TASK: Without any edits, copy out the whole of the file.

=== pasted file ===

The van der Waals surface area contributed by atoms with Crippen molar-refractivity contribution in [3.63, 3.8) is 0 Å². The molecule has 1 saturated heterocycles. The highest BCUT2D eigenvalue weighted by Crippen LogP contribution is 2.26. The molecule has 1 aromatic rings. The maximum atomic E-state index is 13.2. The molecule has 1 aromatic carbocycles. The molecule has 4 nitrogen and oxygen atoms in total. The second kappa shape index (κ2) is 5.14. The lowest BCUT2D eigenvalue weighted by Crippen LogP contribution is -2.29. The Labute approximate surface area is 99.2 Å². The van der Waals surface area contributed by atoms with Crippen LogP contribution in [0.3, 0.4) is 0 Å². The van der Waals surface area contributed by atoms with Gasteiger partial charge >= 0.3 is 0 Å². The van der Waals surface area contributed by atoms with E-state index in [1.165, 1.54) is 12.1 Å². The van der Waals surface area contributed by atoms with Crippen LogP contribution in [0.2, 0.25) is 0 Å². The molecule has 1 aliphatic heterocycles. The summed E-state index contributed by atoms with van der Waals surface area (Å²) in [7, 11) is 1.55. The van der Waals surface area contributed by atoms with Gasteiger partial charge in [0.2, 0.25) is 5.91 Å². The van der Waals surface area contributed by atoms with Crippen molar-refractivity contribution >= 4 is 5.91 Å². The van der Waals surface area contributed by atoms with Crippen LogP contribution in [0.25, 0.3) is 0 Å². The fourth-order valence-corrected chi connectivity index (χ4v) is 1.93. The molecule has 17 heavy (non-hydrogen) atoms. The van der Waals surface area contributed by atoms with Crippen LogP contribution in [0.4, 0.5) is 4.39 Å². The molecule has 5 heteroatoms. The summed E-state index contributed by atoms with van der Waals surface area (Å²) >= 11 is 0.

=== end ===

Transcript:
The van der Waals surface area contributed by atoms with Crippen molar-refractivity contribution in [3.63, 3.8) is 0 Å². The molecule has 1 saturated heterocycles. The highest BCUT2D eigenvalue weighted by Crippen LogP contribution is 2.26. The molecule has 1 aromatic rings. The maximum atomic E-state index is 13.2. The molecule has 1 aromatic carbocycles. The molecule has 4 nitrogen and oxygen atoms in total. The second kappa shape index (κ2) is 5.14. The lowest BCUT2D eigenvalue weighted by Crippen LogP contribution is -2.29. The Labute approximate surface area is 99.2 Å². The van der Waals surface area contributed by atoms with Crippen LogP contribution in [0.3, 0.4) is 0 Å². The van der Waals surface area contributed by atoms with Gasteiger partial charge >= 0.3 is 0 Å². The van der Waals surface area contributed by atoms with E-state index in [1.165, 1.54) is 12.1 Å². The van der Waals surface area contributed by atoms with Crippen LogP contribution in [0.2, 0.25) is 0 Å². The molecule has 1 aliphatic heterocycles. The summed E-state index contributed by atoms with van der Waals surface area (Å²) in [7, 11) is 1.55. The van der Waals surface area contributed by atoms with Gasteiger partial charge in [0.2, 0.25) is 5.91 Å². The van der Waals surface area contributed by atoms with Crippen molar-refractivity contribution >= 4 is 5.91 Å². The van der Waals surface area contributed by atoms with Crippen LogP contribution in [0.25, 0.3) is 0 Å². The fourth-order valence-corrected chi connectivity index (χ4v) is 1.93. The molecule has 17 heavy (non-hydrogen) atoms. The van der Waals surface area contributed by atoms with Crippen LogP contribution in [0.4, 0.5) is 4.39 Å². The molecule has 5 heteroatoms. The summed E-state index contributed by atoms with van der Waals surface area (Å²) >= 11 is 0.